As proposed, the final amendments do not define the term ”hedge,” but opt instead for a broad principles-based approach, applying to “transactions with the same economic effects—to hedge or offset any decrease in the market value of company equity securities—as the transactions specified by [Dodd-Frank].” That is, the scope of the new disclosure requirement is “not limited to any particular types of hedging transactions,” and each company will “continue to make its own judgments in determining what activities, if any, should be covered by a practice or policy.” Some examples of hedging transactions identified by the SEC are short sales, borrowing or other arrangements involving a non-recourse pledge of securities and selling a security future that establishes a position that increases in value as the value of the underlying equity security decreases. Although some commenters were concerned about overbroad interpretations of the term—such as portfolio diversification transactions—the SEC concluded that the approach adopted mitigated those concerns: “In this regard, a company would only need to describe portfolio diversification transactions, broad-based index transactions, or other types of transactions, if its hedging practice or policy addresses them.”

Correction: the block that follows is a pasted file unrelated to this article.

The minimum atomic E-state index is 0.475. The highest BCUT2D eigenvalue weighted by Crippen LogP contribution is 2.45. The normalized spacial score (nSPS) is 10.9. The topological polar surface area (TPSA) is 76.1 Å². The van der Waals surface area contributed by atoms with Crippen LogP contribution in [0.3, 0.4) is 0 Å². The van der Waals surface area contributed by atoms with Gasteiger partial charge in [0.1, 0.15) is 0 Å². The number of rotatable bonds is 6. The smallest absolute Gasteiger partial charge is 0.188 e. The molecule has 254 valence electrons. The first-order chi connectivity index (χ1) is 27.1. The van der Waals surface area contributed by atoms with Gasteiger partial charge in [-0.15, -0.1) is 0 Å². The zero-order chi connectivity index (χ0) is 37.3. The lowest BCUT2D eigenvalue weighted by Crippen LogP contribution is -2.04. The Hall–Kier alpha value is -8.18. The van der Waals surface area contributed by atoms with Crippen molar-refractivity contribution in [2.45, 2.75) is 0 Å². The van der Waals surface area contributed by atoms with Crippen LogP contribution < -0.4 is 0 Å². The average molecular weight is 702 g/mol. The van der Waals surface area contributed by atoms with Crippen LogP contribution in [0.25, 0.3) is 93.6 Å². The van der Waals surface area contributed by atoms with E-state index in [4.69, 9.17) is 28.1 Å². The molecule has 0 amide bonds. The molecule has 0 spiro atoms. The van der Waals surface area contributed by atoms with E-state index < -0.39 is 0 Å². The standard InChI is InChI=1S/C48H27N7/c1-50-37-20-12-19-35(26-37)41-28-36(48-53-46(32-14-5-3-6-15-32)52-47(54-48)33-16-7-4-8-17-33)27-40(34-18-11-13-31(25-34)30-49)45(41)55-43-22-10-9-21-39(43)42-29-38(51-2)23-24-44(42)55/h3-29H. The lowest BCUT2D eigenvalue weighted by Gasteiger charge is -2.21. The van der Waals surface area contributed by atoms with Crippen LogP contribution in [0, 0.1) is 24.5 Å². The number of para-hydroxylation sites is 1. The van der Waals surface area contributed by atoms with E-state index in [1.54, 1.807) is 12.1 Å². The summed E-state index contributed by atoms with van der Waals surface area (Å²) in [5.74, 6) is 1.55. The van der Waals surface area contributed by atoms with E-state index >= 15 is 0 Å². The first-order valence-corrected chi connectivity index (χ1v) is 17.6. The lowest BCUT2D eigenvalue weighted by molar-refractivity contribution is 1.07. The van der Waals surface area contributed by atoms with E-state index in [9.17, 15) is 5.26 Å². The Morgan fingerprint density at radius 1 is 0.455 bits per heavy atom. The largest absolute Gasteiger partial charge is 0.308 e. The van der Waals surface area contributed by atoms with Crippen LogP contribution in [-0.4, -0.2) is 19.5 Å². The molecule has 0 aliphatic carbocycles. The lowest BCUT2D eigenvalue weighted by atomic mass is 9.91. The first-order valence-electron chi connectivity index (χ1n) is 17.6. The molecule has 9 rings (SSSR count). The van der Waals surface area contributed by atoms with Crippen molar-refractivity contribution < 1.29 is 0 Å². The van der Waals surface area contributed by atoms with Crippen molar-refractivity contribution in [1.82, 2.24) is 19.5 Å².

The final amendments apply to hedging of securities “held, directly or indirectly,” by employees (including officers) or directors. The quoted phrase is not defined, but again, the SEC believes that, under the approach adopted, a definition is not necessary; the company will describe the scope of its policies, which may discuss the application, if any, to securities indirectly held. There is no requirement under the final amendments for disclosure about hedging transactions that have occurred; the information for executives would likely be required under Section 16, and obtaining that information for all employees could be very burdensome. Interestingly, the SEC notes that the final rules do not refer to “beneficial ownership” in this context, as some commenters had suggested, “because the voting power and investment power standards articulated in that rule do not necessarily correlate to whether a person has the risk of loss in an equity security that would be mitigated by a hedge.”